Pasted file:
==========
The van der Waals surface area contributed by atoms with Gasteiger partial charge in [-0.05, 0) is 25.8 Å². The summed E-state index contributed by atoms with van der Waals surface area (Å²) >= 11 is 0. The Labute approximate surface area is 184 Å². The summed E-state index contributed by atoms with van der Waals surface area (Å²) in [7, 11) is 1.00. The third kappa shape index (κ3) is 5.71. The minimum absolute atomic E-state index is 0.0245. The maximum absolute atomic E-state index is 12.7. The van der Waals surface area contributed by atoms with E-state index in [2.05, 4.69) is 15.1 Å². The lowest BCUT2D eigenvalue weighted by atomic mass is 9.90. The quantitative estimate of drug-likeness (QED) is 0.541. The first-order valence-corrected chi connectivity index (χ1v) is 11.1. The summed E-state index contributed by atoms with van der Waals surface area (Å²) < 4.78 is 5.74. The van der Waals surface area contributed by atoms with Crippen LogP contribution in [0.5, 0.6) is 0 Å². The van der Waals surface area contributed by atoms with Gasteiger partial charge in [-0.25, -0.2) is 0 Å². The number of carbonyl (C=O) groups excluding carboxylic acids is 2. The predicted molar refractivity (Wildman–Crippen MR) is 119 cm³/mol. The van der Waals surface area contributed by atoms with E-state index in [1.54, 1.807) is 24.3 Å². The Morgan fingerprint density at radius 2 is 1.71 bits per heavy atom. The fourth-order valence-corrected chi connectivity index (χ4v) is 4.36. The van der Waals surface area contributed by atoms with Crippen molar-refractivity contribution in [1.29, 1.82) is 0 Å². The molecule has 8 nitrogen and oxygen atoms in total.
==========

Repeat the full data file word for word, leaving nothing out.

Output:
The van der Waals surface area contributed by atoms with Gasteiger partial charge in [-0.05, 0) is 25.8 Å². The summed E-state index contributed by atoms with van der Waals surface area (Å²) >= 11 is 0. The Labute approximate surface area is 184 Å². The summed E-state index contributed by atoms with van der Waals surface area (Å²) in [7, 11) is 1.00. The third kappa shape index (κ3) is 5.71. The minimum absolute atomic E-state index is 0.0245. The maximum absolute atomic E-state index is 12.7. The van der Waals surface area contributed by atoms with E-state index in [2.05, 4.69) is 15.1 Å². The lowest BCUT2D eigenvalue weighted by atomic mass is 9.90. The quantitative estimate of drug-likeness (QED) is 0.541. The first-order valence-corrected chi connectivity index (χ1v) is 11.1. The summed E-state index contributed by atoms with van der Waals surface area (Å²) < 4.78 is 5.74. The van der Waals surface area contributed by atoms with Crippen LogP contribution in [0.5, 0.6) is 0 Å². The van der Waals surface area contributed by atoms with Gasteiger partial charge in [-0.25, -0.2) is 0 Å². The number of carbonyl (C=O) groups excluding carboxylic acids is 2. The predicted molar refractivity (Wildman–Crippen MR) is 119 cm³/mol. The van der Waals surface area contributed by atoms with E-state index in [1.54, 1.807) is 24.3 Å². The Morgan fingerprint density at radius 2 is 1.71 bits per heavy atom. The fourth-order valence-corrected chi connectivity index (χ4v) is 4.36. The van der Waals surface area contributed by atoms with Crippen molar-refractivity contribution in [1.29, 1.82) is 0 Å². The molecule has 8 nitrogen and oxygen atoms in total.